When Republican presidential front-runner Donald Trump says something incendiary about immigrants, it's personal for their children.
The coalition of black, Latino and Muslim student activists that shut down a Trump rally last Friday night at the University of Illinois at Chicago is a sign of a growing national emotional reaction, said Cristina Jimenez, managing director of the immigrant youth-led advocacy group United We Dream.
"Since it's looking like he will be a nominee, there's a high level of anxiety about what that will mean for families of the people he has attacked through his rhetoric," Jimenez said, noting that her group has found that young people are mobilizing online and in person in a way they never did to past engagement drives.
For young people who came of age in the era of President Obama, the idea of not being considered fully American is often surprising as well as unsettling. "We're having a national debate about what we are as a country and what is defined as American," she said.
More than 17 million children in the United States are growing up in a home with an immigrant parent. On a recent morning at California State University, Northridge, where more than three-quarters of students are minorities, many students expressed anger and frustration, saying they felt their parents were being disrespected.
CSUN students Francisco Sanchez and Stephany Rodas could almost cite word-for-word -- and refute -- some of the common accusations that Trump has made about Mexican immigrants.
"When Mexico sends its people, they're not sending the best … they're sending people that have lots of problems and they're bringing those problems," Trump said in his June campaign kickoff speech. "They're bringing drugs, they're bringing crime. They're rapists and some, I assume, are good people, but I speak to border guards and they're telling us what we're getting."
Sanchez cannot imagine a description further from his parents. "My parents are both from Mexico, they're born and raised in Michoacan, and they came to America for the American Dream," he said. His parents are not involved with drugs or crime. Mostly, he said, they work.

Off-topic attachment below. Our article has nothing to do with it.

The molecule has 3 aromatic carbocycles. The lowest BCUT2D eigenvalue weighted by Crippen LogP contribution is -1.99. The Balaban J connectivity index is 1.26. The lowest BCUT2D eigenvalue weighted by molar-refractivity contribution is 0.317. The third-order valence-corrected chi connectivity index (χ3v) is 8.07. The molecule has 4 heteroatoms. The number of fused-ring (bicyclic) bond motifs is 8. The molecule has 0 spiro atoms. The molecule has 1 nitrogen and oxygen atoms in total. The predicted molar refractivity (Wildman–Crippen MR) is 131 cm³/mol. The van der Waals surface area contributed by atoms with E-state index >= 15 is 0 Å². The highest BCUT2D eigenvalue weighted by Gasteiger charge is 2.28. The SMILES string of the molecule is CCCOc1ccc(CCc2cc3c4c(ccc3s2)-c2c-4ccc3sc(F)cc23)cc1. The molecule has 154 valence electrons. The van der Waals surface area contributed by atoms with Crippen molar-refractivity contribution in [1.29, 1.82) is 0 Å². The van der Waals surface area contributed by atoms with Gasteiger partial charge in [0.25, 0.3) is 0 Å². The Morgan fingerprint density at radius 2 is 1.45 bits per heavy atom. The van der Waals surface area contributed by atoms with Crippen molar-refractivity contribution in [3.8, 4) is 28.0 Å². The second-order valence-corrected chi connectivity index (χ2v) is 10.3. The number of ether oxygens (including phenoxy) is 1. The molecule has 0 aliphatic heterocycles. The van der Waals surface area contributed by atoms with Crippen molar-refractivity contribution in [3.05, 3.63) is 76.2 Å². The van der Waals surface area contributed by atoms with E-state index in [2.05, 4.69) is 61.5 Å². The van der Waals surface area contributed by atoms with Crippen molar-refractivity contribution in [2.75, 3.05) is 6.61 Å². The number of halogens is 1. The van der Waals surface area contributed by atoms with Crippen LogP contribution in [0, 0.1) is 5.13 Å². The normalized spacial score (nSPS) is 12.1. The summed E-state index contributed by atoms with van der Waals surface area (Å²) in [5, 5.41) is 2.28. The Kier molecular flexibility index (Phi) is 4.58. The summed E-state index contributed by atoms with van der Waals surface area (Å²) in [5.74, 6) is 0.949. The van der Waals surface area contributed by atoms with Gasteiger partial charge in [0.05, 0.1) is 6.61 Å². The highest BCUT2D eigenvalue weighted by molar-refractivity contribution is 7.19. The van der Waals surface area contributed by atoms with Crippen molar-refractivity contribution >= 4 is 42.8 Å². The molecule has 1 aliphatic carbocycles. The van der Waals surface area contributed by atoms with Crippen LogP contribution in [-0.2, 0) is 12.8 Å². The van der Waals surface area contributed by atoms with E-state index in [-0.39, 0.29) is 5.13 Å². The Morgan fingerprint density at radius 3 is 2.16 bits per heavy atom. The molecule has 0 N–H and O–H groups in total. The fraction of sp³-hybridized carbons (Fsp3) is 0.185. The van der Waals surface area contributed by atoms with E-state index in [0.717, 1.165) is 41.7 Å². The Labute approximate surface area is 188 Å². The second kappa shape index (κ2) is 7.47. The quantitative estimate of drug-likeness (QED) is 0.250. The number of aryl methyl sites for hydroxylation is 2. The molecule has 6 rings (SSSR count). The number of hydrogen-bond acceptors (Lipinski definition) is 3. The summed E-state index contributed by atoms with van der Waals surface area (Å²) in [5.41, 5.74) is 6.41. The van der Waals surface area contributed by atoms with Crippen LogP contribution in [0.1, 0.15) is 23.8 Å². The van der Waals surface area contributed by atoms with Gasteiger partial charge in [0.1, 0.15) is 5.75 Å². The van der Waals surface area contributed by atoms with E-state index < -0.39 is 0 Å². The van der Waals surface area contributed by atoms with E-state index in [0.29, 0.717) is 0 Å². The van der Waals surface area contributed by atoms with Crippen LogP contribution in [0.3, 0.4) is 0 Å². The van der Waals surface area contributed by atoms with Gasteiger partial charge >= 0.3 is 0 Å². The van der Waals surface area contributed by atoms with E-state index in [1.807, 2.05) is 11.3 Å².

Rodas, a psychology student, describes her family in classic immigrant saga terms. Her parents struggled for education and basic necessities in Guatemala, bathing in rivers and walking hours to school. A housecleaner and truck driver, they "are the hardest working people I know," Rodas said.
"So when Donald Trump says when Mexicans, or you could even include Latinos in that, aren't sending the best, he's wrong," she said. "Because my parents are the best."
Accounting student Stephanie Gutierrez, who volunteers helping low-income people with their taxes, took issue with Trump's allegation that undocumented immigrants are a burden on the economy. His campaign website states that "the annual cost of free tax credits alone paid to illegal immigrants quadrupled to $4.2 billion." (According to Politifact, this statement is a "half-truth" as it does not include the more than three times that amount, $12 billion in payroll taxes, that undocumented immigrants pay into the system.)
Gutierrez said she helps her parents, who are originally from Oaxaca, prepare their taxes — and she knows they do not get the same benefits as a U.S. citizen. "One thing I would love everyone to know is that my parents do pay taxes just like everybody else," she said. "The only difference is they don't get earned income credit because of their lack of Social Security."
Students with parents from elsewhere in the world also said they wanted to make sure Trump understood their motives and challenges. Eric Licas said his parents left behind their baby daughter in the Philippines and gave up careers in construction and engineering. Initially undocumented, they worked essentially minimum-wage jobs, he said, so that their children could have a better future and "to earn our right and contribute to America."
And Marina Shenouda, a microbiology student who moved with her Egyptian-born parents to the United States via Greece four years ago, watched her father give up a career in construction as an electrical engineer to provide opportunities for her to be able to study the topic of her choosing. Working at a gas station and as a bagger at Super King, she says, they "really struggled very hard to help us succeed here in America."
And then she adds another element that is fueling this emotional youth reaction. When it's about your parents, it's personal.
Shenouda's other message for Trump about her parents: "I love them so much."
Are you a first-generation American? Share your parents' immigrant story in the comments.